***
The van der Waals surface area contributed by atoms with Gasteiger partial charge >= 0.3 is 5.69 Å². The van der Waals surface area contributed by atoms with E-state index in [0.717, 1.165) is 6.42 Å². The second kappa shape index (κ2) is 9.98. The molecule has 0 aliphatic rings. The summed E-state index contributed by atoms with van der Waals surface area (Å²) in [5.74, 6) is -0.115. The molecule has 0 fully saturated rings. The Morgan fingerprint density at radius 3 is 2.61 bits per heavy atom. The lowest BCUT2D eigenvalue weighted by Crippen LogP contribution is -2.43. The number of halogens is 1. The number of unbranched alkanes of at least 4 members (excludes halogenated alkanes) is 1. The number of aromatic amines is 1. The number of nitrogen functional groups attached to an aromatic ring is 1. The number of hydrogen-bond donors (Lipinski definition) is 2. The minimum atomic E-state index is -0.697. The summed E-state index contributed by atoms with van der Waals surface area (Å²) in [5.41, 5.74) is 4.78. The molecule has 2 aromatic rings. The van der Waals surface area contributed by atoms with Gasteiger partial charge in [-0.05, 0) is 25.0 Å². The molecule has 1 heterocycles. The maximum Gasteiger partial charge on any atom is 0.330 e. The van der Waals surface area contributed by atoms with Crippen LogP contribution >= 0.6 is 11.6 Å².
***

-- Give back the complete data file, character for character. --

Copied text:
The van der Waals surface area contributed by atoms with Gasteiger partial charge >= 0.3 is 5.69 Å². The van der Waals surface area contributed by atoms with E-state index in [0.717, 1.165) is 6.42 Å². The second kappa shape index (κ2) is 9.98. The molecule has 0 aliphatic rings. The summed E-state index contributed by atoms with van der Waals surface area (Å²) in [5.74, 6) is -0.115. The molecule has 0 fully saturated rings. The Morgan fingerprint density at radius 3 is 2.61 bits per heavy atom. The lowest BCUT2D eigenvalue weighted by Crippen LogP contribution is -2.43. The number of halogens is 1. The number of unbranched alkanes of at least 4 members (excludes halogenated alkanes) is 1. The number of aromatic amines is 1. The number of nitrogen functional groups attached to an aromatic ring is 1. The number of hydrogen-bond donors (Lipinski definition) is 2. The minimum atomic E-state index is -0.697. The summed E-state index contributed by atoms with van der Waals surface area (Å²) in [5.41, 5.74) is 4.78. The molecule has 2 aromatic rings. The van der Waals surface area contributed by atoms with Gasteiger partial charge in [-0.05, 0) is 25.0 Å². The molecule has 1 heterocycles. The maximum Gasteiger partial charge on any atom is 0.330 e. The van der Waals surface area contributed by atoms with Crippen LogP contribution >= 0.6 is 11.6 Å².